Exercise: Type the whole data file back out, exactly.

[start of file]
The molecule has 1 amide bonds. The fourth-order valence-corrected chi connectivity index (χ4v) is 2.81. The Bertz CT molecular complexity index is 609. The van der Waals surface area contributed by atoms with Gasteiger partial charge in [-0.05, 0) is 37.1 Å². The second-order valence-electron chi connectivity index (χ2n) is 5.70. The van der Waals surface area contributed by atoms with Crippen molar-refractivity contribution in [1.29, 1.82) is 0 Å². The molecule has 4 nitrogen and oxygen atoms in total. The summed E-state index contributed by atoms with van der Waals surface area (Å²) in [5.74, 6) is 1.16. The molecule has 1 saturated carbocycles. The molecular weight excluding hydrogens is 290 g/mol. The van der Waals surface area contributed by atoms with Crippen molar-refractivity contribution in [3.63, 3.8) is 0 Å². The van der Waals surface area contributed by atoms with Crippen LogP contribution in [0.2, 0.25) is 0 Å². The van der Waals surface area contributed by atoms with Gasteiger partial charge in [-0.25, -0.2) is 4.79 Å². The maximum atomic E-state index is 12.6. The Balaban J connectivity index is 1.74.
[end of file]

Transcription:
The molecule has 1 amide bonds. The fourth-order valence-corrected chi connectivity index (χ4v) is 2.81. The Bertz CT molecular complexity index is 609. The van der Waals surface area contributed by atoms with Gasteiger partial charge in [-0.05, 0) is 37.1 Å². The second-order valence-electron chi connectivity index (χ2n) is 5.70. The van der Waals surface area contributed by atoms with Crippen molar-refractivity contribution in [1.29, 1.82) is 0 Å². The molecule has 4 nitrogen and oxygen atoms in total. The summed E-state index contributed by atoms with van der Waals surface area (Å²) in [5.74, 6) is 1.16. The molecule has 1 saturated carbocycles. The molecular weight excluding hydrogens is 290 g/mol. The van der Waals surface area contributed by atoms with Crippen molar-refractivity contribution in [3.63, 3.8) is 0 Å². The van der Waals surface area contributed by atoms with Crippen LogP contribution in [0.2, 0.25) is 0 Å². The van der Waals surface area contributed by atoms with Gasteiger partial charge in [-0.25, -0.2) is 4.79 Å². The maximum atomic E-state index is 12.6. The Balaban J connectivity index is 1.74.